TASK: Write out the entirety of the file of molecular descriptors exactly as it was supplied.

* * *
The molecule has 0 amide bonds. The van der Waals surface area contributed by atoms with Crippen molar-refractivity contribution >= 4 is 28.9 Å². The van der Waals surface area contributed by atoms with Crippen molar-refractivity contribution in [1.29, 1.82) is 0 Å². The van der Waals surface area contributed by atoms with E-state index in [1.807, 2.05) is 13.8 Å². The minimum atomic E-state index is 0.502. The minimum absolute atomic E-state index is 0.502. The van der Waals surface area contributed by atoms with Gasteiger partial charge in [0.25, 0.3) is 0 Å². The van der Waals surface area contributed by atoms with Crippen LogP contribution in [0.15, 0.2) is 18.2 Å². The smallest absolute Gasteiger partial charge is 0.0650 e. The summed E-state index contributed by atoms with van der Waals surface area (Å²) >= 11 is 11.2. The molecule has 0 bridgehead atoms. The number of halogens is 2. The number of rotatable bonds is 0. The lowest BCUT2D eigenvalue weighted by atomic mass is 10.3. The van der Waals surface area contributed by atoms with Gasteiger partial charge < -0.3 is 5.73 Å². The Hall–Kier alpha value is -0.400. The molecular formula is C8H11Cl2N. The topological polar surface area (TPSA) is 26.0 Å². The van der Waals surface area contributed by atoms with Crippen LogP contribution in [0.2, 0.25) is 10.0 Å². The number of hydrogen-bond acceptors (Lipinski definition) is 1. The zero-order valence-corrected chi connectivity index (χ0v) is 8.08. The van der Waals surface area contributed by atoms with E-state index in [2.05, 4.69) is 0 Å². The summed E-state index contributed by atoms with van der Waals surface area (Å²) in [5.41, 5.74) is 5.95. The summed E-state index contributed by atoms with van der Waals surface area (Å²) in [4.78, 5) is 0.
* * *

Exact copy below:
The molecule has 0 amide bonds. The van der Waals surface area contributed by atoms with Crippen molar-refractivity contribution >= 4 is 28.9 Å². The van der Waals surface area contributed by atoms with Crippen molar-refractivity contribution in [1.29, 1.82) is 0 Å². The van der Waals surface area contributed by atoms with E-state index in [1.807, 2.05) is 13.8 Å². The minimum atomic E-state index is 0.502. The minimum absolute atomic E-state index is 0.502. The van der Waals surface area contributed by atoms with Gasteiger partial charge in [0.25, 0.3) is 0 Å². The van der Waals surface area contributed by atoms with Crippen LogP contribution in [0.15, 0.2) is 18.2 Å². The smallest absolute Gasteiger partial charge is 0.0650 e. The summed E-state index contributed by atoms with van der Waals surface area (Å²) >= 11 is 11.2. The molecule has 0 bridgehead atoms. The number of halogens is 2. The number of rotatable bonds is 0. The lowest BCUT2D eigenvalue weighted by atomic mass is 10.3. The van der Waals surface area contributed by atoms with Gasteiger partial charge < -0.3 is 5.73 Å². The Hall–Kier alpha value is -0.400. The molecular formula is C8H11Cl2N. The topological polar surface area (TPSA) is 26.0 Å². The van der Waals surface area contributed by atoms with Crippen LogP contribution in [0.2, 0.25) is 10.0 Å². The number of hydrogen-bond acceptors (Lipinski definition) is 1. The zero-order valence-corrected chi connectivity index (χ0v) is 8.08. The van der Waals surface area contributed by atoms with E-state index in [2.05, 4.69) is 0 Å². The summed E-state index contributed by atoms with van der Waals surface area (Å²) in [5.41, 5.74) is 5.95. The summed E-state index contributed by atoms with van der Waals surface area (Å²) in [4.78, 5) is 0.